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Voyages of Discovery
Editor's Note: This is the eighth in a series of
essays on exploration by Steven J. Dick.
the core of the Age of Space are the voyages themselves, and not by accident
have spacecraft been named Mariner, Voyager, Viking, Ulysses, Challenger,
Endeavor and Magellan, hearkening back to a long tradition of exploration and
discovery. Journeys during the Age of Space have ranged from the vicinity of
Earth itself to the edge of the solar system and beyond.
Earth orbit have a special meaning of their own. Aside from the fact that
climbing the Earth's gravitational well put one "half way to anywhere in the solar system" (as science fiction writer Robert Heinlein once put it), humans or
robots placed in Earth orbit saw the planet anew, whether for reconnaissance,
monitoring weather and climate, imaging Earth resources, or providing a means of
navigation and communication. Earth orbit also provided a microgravity
environment for experiments, both on the Shuttle and on space stations. Taken
together, and perhaps most importantly, all these endeavors provided a new
perspective on the home planet. Although still "hugging the coastline" in terms
of the analogous maritime history, these endeavors were nonetheless voyages of
Image left: Image of the
Barred Spiral Galaxy NGC 1300 - taken by the Hubble
Important as low Earth orbit and geosynchronous orbit
are for utilitarian applications, philosophical perspective, and way station
status, it is the voyages beyond the Earth that captured the public imagination,
particularly those involving humans. Above all are the epic manned voyages of
the United States that resulted in 12 humans walking on the Moon, a feat that
500 years from now will be viewed in the same way as we now look back on the Age
Who can forget the feeling when Armstrong and Aldrin
touched down on the Moon in July, 1969, with seconds of fuel to spare? Or the
harrowing experiences of the ill-fated Apollo 13? Even now, reading one of the
classic accounts like Andrew Chaikin's A Man on the Moon, or viewing its
visual HBO counterpart "From the Earth to the Moon," brings a feeling of "did we
really do that?," and the question "could we do it again?"
voyage, or set of voyages, does not make an Age, and the jury is still out on
whether our descendants 20 generations from now will view Apollo as a unique set
of bold achievements or the beginnings of an era of human space exploration. As
I have said in previous essays, it is a choice that we must make as a society,
not an assured destiny.
The achievements of Apollo culminated in 1972,
and since then only our robotic surrogates have left the vicinity of the Earth.
But they have done a magnificent job in our stead. The Luna, Ranger, Surveyor
and Lunar Orbiter spacecraft were the prelude to the manned Moon landings. After
a long gap in lunar exploration, Clementine and Lunar Prospector once again
picked up the trail. Beginning in the 1960s the Mariner spacecraft took us to
Mercury, Venus and Mars, revealing cratered surfaces and, in the case of Mars,
ancient riverbeds and much else.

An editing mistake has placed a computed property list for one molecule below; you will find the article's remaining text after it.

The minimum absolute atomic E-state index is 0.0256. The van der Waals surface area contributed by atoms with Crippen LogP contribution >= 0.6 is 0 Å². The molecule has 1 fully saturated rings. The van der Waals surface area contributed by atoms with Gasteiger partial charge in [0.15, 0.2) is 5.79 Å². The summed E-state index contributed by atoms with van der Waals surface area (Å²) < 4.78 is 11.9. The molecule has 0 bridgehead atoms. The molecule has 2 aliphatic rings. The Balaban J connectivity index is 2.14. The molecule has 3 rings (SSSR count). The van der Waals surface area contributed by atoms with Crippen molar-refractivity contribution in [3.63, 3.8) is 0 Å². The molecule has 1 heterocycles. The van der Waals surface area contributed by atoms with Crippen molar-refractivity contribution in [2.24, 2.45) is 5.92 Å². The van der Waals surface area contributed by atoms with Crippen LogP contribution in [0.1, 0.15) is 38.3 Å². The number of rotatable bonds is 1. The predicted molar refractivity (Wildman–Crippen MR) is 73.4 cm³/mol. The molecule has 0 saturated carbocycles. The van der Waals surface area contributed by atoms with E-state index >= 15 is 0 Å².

The exploration of those inner planets
has been continued to this day by the likes of Pioneer Venus, Magellan, Venera,
Viking, Mars Global Surveyor, Mars Odyssey, and Pathfinder. And the Mars
Exploration Rovers are still roaming the surface of the red planet.
what Carl Sagan and others have called the Golden Age of Exploration, in the
1970s and 1980s the Pioneer and Voyager spacecraft took us to Jupiter, Saturn,
and, in the case of Voyager 2, all the way to Uranus and Neptune at the edge of
the solar system. Galileo revisited Jupiter and its retinue of moons in the
1990s, and Cassini is now exploring Saturn, with its satellite spacecraft
Huygens having landed on the huge Saturnian moon Titan.
Moreover, the Voyager spacecraft, with
their engraved greetings from Earth, are traveling beyond the solar system on
the way to the stars. Other spacecraft have visited comets (Giotto), orbited and
even landed on an asteroid (NEAR Shoemaker), and visited the Sun (Ulysses and
|"Who can forget the feeling when Armstrong and Aldrin
touched down on the Moon in July, 1969, with seconds of fuel to spare?"
Meanwhile, space telescopes in earth orbit or its vicinity have in
a sense taken us vicariously on voyages beyond the solar system. Those sensors
that have pointed upward rather than downward; space telescopes such as Hubble,
Spitzer, Compton and Chandra have probed the depths of the universe, produced
stunning images, and revealed our place in the history of cosmic evolution.
Two spacecraft, COBE and WMAP, have studied the details of the
background radiation remaining from the Big Bang 13.7 billion years ago, and
detected the seeds from which galaxies grew. As we once mapped the Earth in the
wake of the Age of Discovery, we are now mapping the heavens, both in space and
William Burrows, Exploring Space: Voyages in the
Solar System and Beyond (Random House: New York, 1990).
Chaikin, A Man on the Moon: The Voyages of the Apollo Astronauts (Viking
Penguin: New York, 1994).
Robert S. Kraemer, Beyond the Moon: A Golden
Age of Planetary Exploration, 1971-1978 (Smithsonian Institution Press:
Washington, D.C., 2000).
Pamela Mack, Viewing the Earth: The Social
Construction of the Landsat System (MIT Press: Cambridge, Mass.:
Bruce Murray, Journey into Space: The First Three Decades of
Space Exploration (W.W. Norton: New York, 1989).